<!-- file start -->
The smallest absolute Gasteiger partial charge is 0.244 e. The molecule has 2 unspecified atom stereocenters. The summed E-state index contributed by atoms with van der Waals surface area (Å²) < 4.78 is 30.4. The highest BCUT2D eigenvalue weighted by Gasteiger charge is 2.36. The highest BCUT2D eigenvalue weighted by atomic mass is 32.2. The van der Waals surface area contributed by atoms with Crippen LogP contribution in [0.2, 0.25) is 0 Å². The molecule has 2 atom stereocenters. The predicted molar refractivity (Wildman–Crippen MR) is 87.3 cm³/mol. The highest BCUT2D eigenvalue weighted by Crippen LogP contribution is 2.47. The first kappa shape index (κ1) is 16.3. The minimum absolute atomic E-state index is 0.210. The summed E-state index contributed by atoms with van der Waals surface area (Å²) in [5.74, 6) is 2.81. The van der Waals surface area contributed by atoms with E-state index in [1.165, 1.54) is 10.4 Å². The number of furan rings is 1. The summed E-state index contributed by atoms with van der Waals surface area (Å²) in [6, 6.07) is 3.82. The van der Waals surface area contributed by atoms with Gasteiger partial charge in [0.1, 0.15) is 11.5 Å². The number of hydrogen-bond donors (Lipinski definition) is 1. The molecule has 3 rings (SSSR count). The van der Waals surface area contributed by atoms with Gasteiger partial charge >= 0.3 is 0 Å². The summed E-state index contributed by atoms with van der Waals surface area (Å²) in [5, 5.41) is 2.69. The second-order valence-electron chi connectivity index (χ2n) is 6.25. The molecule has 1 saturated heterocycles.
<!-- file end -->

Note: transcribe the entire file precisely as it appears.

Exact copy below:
The smallest absolute Gasteiger partial charge is 0.244 e. The molecule has 2 unspecified atom stereocenters. The summed E-state index contributed by atoms with van der Waals surface area (Å²) < 4.78 is 30.4. The highest BCUT2D eigenvalue weighted by Gasteiger charge is 2.36. The highest BCUT2D eigenvalue weighted by atomic mass is 32.2. The van der Waals surface area contributed by atoms with Crippen LogP contribution in [0.2, 0.25) is 0 Å². The molecule has 2 atom stereocenters. The predicted molar refractivity (Wildman–Crippen MR) is 87.3 cm³/mol. The highest BCUT2D eigenvalue weighted by Crippen LogP contribution is 2.47. The first kappa shape index (κ1) is 16.3. The minimum absolute atomic E-state index is 0.210. The summed E-state index contributed by atoms with van der Waals surface area (Å²) in [5.74, 6) is 2.81. The van der Waals surface area contributed by atoms with E-state index in [1.165, 1.54) is 10.4 Å². The number of furan rings is 1. The summed E-state index contributed by atoms with van der Waals surface area (Å²) in [6, 6.07) is 3.82. The van der Waals surface area contributed by atoms with Gasteiger partial charge in [0.1, 0.15) is 11.5 Å². The number of hydrogen-bond donors (Lipinski definition) is 1. The molecule has 3 rings (SSSR count). The van der Waals surface area contributed by atoms with Gasteiger partial charge >= 0.3 is 0 Å². The summed E-state index contributed by atoms with van der Waals surface area (Å²) in [5, 5.41) is 2.69. The second-order valence-electron chi connectivity index (χ2n) is 6.25. The molecule has 1 saturated heterocycles.